Hundreds of people have died in Canada as a result of an extreme heatwave that has broken all previous records.
Since Friday, police in the Vancouver region have responded to more than 130 unexpected fatalities. The majority were old or had underlying medical problems, with heat being a major role.
On Tuesday, Canada set a new temperature record of 49.6 degrees Celsius (121.3 degrees Fahrenheit) at Lytton, British Columbia.
Extreme weather phenomena, such as heatwaves, are anticipated to become more common as a result of climate change, according to experts. However, it is difficult to connect anyone occurrence to global warming.
A dome of stagnant high-pressure hot air extending from California to the Arctic regions has produced heat across western Canada and the United States. Temperatures have been cooling down in coastal locations, but interior areas aren’t seeing any relief.
Temperatures in Canada never exceeded 45 degrees Celsius until Sunday.
Premier John Horgan of British Columbia claimed the province’s warmest week has resulted in “disastrous repercussions for families and communities.”
As several regions claim to have reacted to sudden death events but have yet to compile the statistics, the number of heat-related deaths is expected to increase.
Heat is thought to have been a significant factor in the deaths of 65 individuals in Vancouver alone since Friday.
“I’ve been a police officer for 15 years and I’ve never experienced the volume of sudden deaths that have come in in such a short period of time,” police sergeant Steve Addison said. Three or four a day is the normal number.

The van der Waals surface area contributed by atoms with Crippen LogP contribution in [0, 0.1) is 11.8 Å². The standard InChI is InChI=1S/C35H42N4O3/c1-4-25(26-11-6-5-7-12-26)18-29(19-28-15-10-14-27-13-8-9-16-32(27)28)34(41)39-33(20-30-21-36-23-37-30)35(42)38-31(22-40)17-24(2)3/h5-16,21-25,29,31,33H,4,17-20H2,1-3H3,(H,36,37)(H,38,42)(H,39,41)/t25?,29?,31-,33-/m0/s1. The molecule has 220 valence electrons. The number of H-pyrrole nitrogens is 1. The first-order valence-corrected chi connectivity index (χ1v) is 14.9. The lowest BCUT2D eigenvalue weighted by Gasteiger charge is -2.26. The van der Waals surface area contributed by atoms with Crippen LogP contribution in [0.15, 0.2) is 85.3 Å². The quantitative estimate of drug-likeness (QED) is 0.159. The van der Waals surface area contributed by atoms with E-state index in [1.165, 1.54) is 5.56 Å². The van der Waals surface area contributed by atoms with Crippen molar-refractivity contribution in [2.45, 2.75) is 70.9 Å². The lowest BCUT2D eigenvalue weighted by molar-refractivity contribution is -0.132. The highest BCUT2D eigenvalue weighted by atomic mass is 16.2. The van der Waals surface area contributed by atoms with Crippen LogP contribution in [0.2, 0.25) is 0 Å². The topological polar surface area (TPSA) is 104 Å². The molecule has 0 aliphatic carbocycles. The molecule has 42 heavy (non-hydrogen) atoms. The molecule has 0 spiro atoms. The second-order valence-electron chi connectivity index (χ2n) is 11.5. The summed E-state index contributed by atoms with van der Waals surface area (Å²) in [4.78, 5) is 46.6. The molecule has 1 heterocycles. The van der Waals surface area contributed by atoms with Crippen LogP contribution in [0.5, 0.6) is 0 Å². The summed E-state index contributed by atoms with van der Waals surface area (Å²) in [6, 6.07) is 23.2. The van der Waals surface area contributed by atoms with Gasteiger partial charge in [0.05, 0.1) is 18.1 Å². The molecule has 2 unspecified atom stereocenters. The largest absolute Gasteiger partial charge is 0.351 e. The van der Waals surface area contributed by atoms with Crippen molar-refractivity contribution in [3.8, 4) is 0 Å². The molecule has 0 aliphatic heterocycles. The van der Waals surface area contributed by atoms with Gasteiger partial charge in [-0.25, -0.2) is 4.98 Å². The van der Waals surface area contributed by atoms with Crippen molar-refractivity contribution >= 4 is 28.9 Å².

People were “finding them deceased” when they arrived at relatives’ houses, he added.
Hundreds of policemen have been reassigned across the city, while an increase in the number of emergency calls has resulted in a backlog and a reduction in police resources.
From Friday to Monday, British Columbia Chief Coroner Lisa Lapointe said there had been 100 more fatalities.
All of Canada’s recent record highs have been set at Lytton, a little town about 155 miles (250 kilometers) east of Vancouver and not far south of London.
Meghan Fandrich, a resident, described going outdoors as “almost impossible.”
She told the Globe & Mail newspaper, “It’s been intolerable.” “We’re trying to stay indoors as much as possible. We’re used to the heat, and it’s a dry heat, but 30 [degrees] is a lot different from 47.”
Many houses in British Columbia do not have air conditioning since summer temperatures are typically much warmer. In the Vancouver region, temporary water fountains and cooling centers have been put up.
Environment Canada, the country’s meteorological agency, has issued heat warnings for parts of British Columbia and Alberta, as well as Saskatchewan, the Northwest Territories, and Manitoba.